Multinational energy company pulls off ‘complicated’ restructure
The Paladin Energy Limited company has finalised a seven-month administration with a restructure plan.
Firms: King & Wood Mallesons (Paladin Energy Limited) and (administrators KPMG).
Deal: Paladin Energy Limited (Paladin) has gone undergone a complex balance sheet restructure.
Value: US$700 million
Area: Restructuring, M&A, finance
Key players: A team of multidisciplinary KWM partners advised Paladin and its administrators KPMG on the matter, including Tim Klineberg (pictured), Paul Schroder, Philip Harvey and Nathan Collins.
Support was provided by Hong Kong counsel Ian Hardee, senior associates Gavin Rakoczy, David Jewkes, and Carone Huang, and solicitors Peixin Truong, Tom Kibble and Karen Chen.
After various attempts at a solvent balance sheet restructure for Paladin, its KPMG administrators and legal advisors have obtained s444GA court approval for share transfer and US$700 million debt for equity swap through a Deed of Company Arrangement (DOCA).
According to KWM, the scale of the restructure was significant given the diverse locations of Paladin’s assets. The energy company has assets in Namibia, Malawi, Canada and Australia, and was recently achieved dual listing on the ASX and TSX.
Paladin had initially appointed the firm’s M&A team to advise on the divestment of certain assets and a capital raising, however when these solutions stalled, KWM’s R&I team was engaged to act on a whole company restructure for the administrators KPMG.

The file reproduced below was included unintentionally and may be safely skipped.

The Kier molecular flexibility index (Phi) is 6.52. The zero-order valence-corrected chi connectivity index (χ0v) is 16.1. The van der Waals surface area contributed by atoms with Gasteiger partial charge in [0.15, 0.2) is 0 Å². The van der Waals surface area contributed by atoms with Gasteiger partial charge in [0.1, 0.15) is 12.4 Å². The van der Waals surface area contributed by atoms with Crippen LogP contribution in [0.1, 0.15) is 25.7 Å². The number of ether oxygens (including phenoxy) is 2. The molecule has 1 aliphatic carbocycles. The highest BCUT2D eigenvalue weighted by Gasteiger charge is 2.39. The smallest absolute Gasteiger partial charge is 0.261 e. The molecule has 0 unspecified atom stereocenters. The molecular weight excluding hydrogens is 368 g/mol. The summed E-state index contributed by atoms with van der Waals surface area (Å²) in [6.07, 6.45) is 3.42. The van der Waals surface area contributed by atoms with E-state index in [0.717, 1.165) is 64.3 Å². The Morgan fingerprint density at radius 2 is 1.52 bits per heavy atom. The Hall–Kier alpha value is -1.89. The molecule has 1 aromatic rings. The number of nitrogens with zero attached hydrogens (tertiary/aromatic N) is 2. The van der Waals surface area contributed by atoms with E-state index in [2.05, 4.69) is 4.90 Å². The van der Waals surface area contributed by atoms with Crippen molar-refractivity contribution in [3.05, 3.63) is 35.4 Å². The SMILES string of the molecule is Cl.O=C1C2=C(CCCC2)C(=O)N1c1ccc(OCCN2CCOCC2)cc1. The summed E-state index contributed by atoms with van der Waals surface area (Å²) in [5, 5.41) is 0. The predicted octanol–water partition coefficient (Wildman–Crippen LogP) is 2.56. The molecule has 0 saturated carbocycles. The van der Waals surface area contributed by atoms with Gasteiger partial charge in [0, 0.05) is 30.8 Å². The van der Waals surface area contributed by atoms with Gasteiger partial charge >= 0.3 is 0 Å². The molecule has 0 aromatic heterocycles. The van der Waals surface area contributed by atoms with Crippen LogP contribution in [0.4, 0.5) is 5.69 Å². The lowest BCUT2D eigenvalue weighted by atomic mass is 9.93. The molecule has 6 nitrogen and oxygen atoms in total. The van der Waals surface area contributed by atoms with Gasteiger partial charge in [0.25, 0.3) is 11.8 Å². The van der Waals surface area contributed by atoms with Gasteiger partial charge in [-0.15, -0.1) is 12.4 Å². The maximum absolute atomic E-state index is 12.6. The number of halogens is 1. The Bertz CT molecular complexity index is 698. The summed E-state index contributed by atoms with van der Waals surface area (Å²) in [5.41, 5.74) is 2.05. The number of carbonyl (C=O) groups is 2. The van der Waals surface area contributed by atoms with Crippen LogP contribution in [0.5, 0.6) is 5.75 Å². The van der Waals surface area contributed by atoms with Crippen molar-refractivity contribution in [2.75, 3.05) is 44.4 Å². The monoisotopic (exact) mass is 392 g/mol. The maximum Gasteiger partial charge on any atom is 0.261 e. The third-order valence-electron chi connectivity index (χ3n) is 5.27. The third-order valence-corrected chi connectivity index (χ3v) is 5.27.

“We are very pleased to see Paladin’s restructure complete after such a complicated and involved process, both prior to and during its administration,” KWM’s National Head of Restructuring and Insolvency Tim Klineberg said.
“The restructure relieves debt pressures facing the company, largely brought about by the slump in uranium prices. We were grateful for the opportunity to showcase our national and regional capabilities.”
KWM provided English law, Hong Kong law and Australian law advice, co-ordinating the efforts of local counsel in Canada, Namibia, Malawi and Singapore.
M&A partner Paul Schroder said the firm brought together a multidisciplinary team for the deal.
“KWM demonstrated its multidisciplinary strength and global standing throughout the entire process, with the firm advising on all aspects of the restructure as international counsel to proactively respond to rapidly changing circumstances,” he said.
Pictured: Tim Klineberg